There are several Music Publishing Royalties sources, but it’s never as simple as receiving a weekly paycheck. Revenue generated from music comes from royalties, which is when a company or individual pays you to use your copyrighted works (your music). In other words, whenever someone plays your music, you get a cut.
The rights to a song’s Composition, including the music and accompanying lyrics, are typically called “Publishing Rights.”
Music publishing is the exploitation of a song’s composition copyright. The composition of a song is the lyrics and melody as written by one or more songwriters. Music publishing only relates to composition.
It is the business of promotion and monetization of musical compositions: music publishers ensure that songwriters receive royalties for their compositions, and also work to generate opportunities for those compositions to be performed and reproduced.
Music Publishing Royalties You May Be Missing Out On
One of the most vital steps in ensuring you collect all your royalties is affiliating with your home collection society. This allows you to officially register your songs for royalty collection and connect the usage of your songs to you as a songwriter.
However, there are many different pay sources that your local society (e.g., MCSN, SAMRO, PRS, ASCAP, BMI, SESAC, etc.) may not be collecting on your behalf.
When your song is streamed, purchased, publicly performed, or broadcast on radio/TV, royalties owed to you will accrue. Different collection societies and pay sources will hold these royalties until you, or someone you have authorized collects them.
The amount you’re owed is dependent on a variety of factors, including the type of royalty earned, the country the use occurred in, and the society that is retrieving your money. Here’s an example to help better understand how these organizations are structured:
If your song is streamed on Spotify in Canada, you’ll earn both performance and mechanical royalties. In a perfect world, you’d register with SOCAN (Canada’s PRO), become a publisher affiliate at CMRRA (Canada’s MRO), and call it a day. However, doing both these steps doesn’t mean you’re collecting the royalties you’ve earned in, say, Nigeria, unless you register directly with MCSN (Nigeria’s CMO), as well.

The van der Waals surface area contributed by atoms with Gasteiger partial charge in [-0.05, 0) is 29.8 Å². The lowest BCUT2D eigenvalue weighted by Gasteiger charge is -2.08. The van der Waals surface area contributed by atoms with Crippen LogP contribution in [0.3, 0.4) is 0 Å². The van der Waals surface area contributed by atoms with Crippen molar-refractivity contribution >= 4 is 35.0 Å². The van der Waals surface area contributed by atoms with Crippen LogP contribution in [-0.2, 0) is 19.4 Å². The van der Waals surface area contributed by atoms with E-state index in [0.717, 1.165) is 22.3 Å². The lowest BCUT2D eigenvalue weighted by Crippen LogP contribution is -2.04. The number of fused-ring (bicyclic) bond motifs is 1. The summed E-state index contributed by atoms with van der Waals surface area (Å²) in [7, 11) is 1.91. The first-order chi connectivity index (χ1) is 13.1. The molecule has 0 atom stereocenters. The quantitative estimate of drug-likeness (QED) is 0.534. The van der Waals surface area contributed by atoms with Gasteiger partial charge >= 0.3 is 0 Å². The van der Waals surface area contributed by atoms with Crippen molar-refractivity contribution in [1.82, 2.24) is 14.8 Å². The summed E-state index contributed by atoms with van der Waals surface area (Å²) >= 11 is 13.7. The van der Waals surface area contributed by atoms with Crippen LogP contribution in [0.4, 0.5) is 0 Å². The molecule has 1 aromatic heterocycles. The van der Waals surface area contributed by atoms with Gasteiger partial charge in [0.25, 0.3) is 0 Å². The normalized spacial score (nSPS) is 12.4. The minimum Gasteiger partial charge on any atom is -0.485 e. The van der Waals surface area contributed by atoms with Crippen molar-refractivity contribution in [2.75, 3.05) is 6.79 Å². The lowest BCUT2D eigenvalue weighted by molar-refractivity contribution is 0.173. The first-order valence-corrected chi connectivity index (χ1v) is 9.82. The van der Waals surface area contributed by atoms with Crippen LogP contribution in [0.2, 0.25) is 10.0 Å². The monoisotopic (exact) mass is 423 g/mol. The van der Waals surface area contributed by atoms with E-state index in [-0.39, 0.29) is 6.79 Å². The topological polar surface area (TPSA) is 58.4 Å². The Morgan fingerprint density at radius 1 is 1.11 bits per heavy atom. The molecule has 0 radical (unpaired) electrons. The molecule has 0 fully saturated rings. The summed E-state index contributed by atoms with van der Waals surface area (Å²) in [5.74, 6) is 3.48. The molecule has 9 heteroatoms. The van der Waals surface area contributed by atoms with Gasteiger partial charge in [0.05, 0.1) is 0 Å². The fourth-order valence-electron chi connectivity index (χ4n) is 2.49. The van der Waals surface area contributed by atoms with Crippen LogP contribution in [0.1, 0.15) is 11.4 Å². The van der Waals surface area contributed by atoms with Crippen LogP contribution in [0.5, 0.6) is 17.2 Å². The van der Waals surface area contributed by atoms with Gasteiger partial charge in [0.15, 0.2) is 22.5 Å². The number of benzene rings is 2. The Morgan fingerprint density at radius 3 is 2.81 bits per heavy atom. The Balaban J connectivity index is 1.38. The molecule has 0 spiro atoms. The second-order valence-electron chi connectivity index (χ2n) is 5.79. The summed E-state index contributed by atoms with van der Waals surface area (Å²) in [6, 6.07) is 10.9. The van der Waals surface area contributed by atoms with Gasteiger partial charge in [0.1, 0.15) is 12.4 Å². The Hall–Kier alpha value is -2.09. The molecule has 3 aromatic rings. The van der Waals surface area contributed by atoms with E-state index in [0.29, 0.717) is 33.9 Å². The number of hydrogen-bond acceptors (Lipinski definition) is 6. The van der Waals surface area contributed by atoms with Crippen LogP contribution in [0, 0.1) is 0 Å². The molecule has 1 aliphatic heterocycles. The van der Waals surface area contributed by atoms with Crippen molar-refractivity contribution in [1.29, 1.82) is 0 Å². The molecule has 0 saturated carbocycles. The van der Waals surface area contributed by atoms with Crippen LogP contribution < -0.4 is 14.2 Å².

While your home society will utilize its reciprocal agreements to collect global royalties from its partners, that’s typically not as effective as direct global registration with a publisher. This means that you should be covered for the use of your song in your home country, but there’s no guarantee that you’re collecting royalties earned elsewhere.
When royalties remain unclaimed because a song isn’t registered with a collection society, this money often goes into limbo because it cannot be matched to a songwriter or publisher for payout. After a period of time — usually 2-3 years, depending on the society — these royalties can no longer sit and wait to be collected by the correct rightsholders.
Music Publishing Royalties Explained
In music, royalties are typically payable to an artist performing on the recording, the producer of the recording, and the songwriter or music publisher.
1. Streaming Mechanical Royalties
When a song is streamed via a Digital Service Provider (DSP), it generates two kinds of publishing royalties: mechanical and performance. PROs collect performance royalties. On the other hand, MROs collect mechanical royalties generated from streams on DSPs like Spotify, Apple Music, and Amazon Music.
Do you have a strong following in Australia? Is South Africa the top country “Where People Listen” on your Spotify artist page? If so, you should be collecting royalties for all those plays. Unfortunately, your home collection society (if it’s not in the country where you’re earning royalties) may not be collecting them on your behalf.
2. YouTube Royalties
When a song is played in a YouTube video, performance and mechanical royalties (sometimes called “micro-sync” royalties) will be generated. Usually, performance royalties are paid out to your domestic collection society and mechanical royalties are paid directly to a publishing administrator.
This is done through YouTube’s unique Content ID system, which can detect and claim royalties automatically based on its “fingerprint” technology. This allows them to claim your royalties when anyone uses your music in a video, even if the creator of the video doesn’t register the music usage.
3. International Performance Royalties
If your music is being streamed outside of your home country, you’re entitled to collect performance royalties and mechanical. Performance royalties are also generated when a song is played on broadcast or streaming radio, live in concert, in a restaurant, or on a television show. These are collected by pay sources in the local market and can be paid out through reciprocal agreements with your collection society.
Because you’re not directly affiliating with these organizations, you’re less likely to collect all of your international performance royalties if you rely solely on reciprocal agreements. If you directly affiliate with all collection societies where your music is performed, you’re more likely to retrieve your full payout, but affiliating and registering with dozens, or even more, international collection sources is an onerous and pricey task without a publishing administrator.
4. International Live Performance Royalties
Whenever you (or another performing artist) play your music in a public venue, you earn public performance royalties. In order to collect these royalties, you must submit your setlist to the collection society of the country where you performed. And in order to submit your setlist directly, you — or your publishing administrator — must be directly affiliated with that society.